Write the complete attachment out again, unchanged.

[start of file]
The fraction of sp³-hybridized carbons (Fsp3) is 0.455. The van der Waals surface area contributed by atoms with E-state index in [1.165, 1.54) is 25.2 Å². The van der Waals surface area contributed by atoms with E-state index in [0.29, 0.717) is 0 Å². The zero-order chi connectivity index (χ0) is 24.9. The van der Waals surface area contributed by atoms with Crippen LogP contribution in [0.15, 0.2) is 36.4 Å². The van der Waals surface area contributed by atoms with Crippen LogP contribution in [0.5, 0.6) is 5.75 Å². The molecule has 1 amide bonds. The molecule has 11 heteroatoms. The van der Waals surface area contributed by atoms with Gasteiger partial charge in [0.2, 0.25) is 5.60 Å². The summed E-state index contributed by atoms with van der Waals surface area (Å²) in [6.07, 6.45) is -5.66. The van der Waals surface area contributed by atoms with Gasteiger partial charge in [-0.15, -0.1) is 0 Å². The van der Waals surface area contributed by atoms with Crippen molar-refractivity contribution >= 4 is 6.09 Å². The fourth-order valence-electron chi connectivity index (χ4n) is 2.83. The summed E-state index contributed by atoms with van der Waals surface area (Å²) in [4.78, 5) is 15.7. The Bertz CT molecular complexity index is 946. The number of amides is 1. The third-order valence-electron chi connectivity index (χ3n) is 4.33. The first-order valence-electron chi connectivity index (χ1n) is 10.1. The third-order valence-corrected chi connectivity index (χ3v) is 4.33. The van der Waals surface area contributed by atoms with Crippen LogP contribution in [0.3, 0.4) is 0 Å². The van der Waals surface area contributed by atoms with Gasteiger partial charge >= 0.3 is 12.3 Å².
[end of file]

The fraction of sp³-hybridized carbons (Fsp3) is 0.455. The van der Waals surface area contributed by atoms with E-state index in [1.165, 1.54) is 25.2 Å². The van der Waals surface area contributed by atoms with E-state index in [0.29, 0.717) is 0 Å². The zero-order chi connectivity index (χ0) is 24.9. The van der Waals surface area contributed by atoms with Crippen LogP contribution in [0.15, 0.2) is 36.4 Å². The van der Waals surface area contributed by atoms with Crippen LogP contribution in [0.5, 0.6) is 5.75 Å². The molecule has 1 amide bonds. The molecule has 11 heteroatoms. The van der Waals surface area contributed by atoms with Gasteiger partial charge in [0.2, 0.25) is 5.60 Å². The summed E-state index contributed by atoms with van der Waals surface area (Å²) in [6.07, 6.45) is -5.66. The van der Waals surface area contributed by atoms with Gasteiger partial charge in [-0.15, -0.1) is 0 Å². The van der Waals surface area contributed by atoms with Crippen molar-refractivity contribution >= 4 is 6.09 Å². The fourth-order valence-electron chi connectivity index (χ4n) is 2.83. The summed E-state index contributed by atoms with van der Waals surface area (Å²) in [4.78, 5) is 15.7. The Bertz CT molecular complexity index is 946. The number of amides is 1. The third-order valence-electron chi connectivity index (χ3n) is 4.33. The first-order valence-electron chi connectivity index (χ1n) is 10.1. The third-order valence-corrected chi connectivity index (χ3v) is 4.33. The van der Waals surface area contributed by atoms with Crippen LogP contribution in [0.3, 0.4) is 0 Å². The van der Waals surface area contributed by atoms with Gasteiger partial charge >= 0.3 is 12.3 Å².